Weeds: Krzmarzick calls in a pinch hitter

So, I got “the call.” One of my favorite columnists, Randy Krzmarzick, called and asked if I’d write a column for him while he gets busy in the fields this spring, assuming spring would ever come. Randy gets these column breaks every spring and fall like Joe Mauer gets a “scheduled day off.” Minus the $23.5 million a year contract.

Now I have to admit, I don’t get nervous much, but a little kaleidoscope of butterflies fluttered in my upper gastrointestinal tract as I replied, “YES!” After hanging up, it dawned on me that Randy’s readers may NOT want a pinch hitter. Being a fan of his, I forgot to think about having to sit in for his other fans who paid good money and look forward to his every other Wednesday Weeds. I’m picturing them with their morning’s first cup of joe, opening The Journal to get their bi-weekly dose of Weeds. It’s a bit intimidating to view myself as Moonlight Graham pinch hitting for Harmon Killebrew.

For those who don’t know me, I am a baseball lover, fan, and player who happens to do chiropractic for a living. One of my earliest recollections came from my neighbor Elsie Beech saying, “That kid has been playing baseball ever since he was knee high to a grasshopper.”

My grandfather, Harry Dieltz, was a local baseball legend in western Wisconsin. I remember him sticking his finger hard into my adolescent sternum and sternly saying, “Don’t you EVER let a woman come between you and baseball.” So, I married a baseball gal (actor, director, and teacher) from a baseball (tight knit, loving, wholesome, farm) family. Sandy and I started our own team and it’s been “PLAY BALL!” ever since.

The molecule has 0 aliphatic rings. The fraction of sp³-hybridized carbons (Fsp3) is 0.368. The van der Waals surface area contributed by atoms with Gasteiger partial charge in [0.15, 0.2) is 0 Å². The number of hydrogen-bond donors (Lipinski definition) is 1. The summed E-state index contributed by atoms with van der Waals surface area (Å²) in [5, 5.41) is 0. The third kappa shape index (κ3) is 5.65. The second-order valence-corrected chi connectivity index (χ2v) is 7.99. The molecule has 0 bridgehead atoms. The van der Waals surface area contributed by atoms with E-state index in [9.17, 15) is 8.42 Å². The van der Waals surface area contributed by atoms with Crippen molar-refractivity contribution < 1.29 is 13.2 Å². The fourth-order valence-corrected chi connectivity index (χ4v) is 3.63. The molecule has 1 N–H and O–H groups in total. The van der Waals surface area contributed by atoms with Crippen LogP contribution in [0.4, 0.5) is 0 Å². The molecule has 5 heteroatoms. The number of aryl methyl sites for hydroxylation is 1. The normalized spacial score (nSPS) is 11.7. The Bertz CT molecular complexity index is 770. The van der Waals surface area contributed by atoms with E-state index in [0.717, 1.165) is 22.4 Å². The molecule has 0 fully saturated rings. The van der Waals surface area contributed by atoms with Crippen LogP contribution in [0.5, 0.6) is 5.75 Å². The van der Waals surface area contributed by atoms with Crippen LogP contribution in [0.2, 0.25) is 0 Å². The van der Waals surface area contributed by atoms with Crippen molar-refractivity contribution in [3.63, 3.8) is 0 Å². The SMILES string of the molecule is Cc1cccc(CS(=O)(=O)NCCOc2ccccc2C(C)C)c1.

Spring was a long time coming this year. Nonetheless, thinking of spring brings to mind the usual budding of the trees, the singing and return of the migrating birds (especially the baseball birds: the Cardinals, Blue Jays and Orioles), the cool of the morning, and the warmth of the mid-day air. But this time of year also includes baseball for me. Hey, after all, they call it Spring Training!

Reflecting on my youth in the late Sixties and Seventies, baseball ties in with the first signs of spring. The smell of the leather glove, the feel of the bat in your hands, the sound of the ball cracking the mitt, the taste of salty peanuts and sunflower seeds, the sight and smell of freshly cut green grass, the smell of hot dogs, brats, and burgers on the grill all indicated that baseball, I mean spring, was here.

During school days, just as the first robin arrived, came the announcement from some kid that baseball cards were here! There was only one card company back then, appropriately named Topps. There was the anticipation for the day of school to be over, and then racing to the grocery store or Ben Franklin as soon as humanly possible to see what this year’s cards looked like.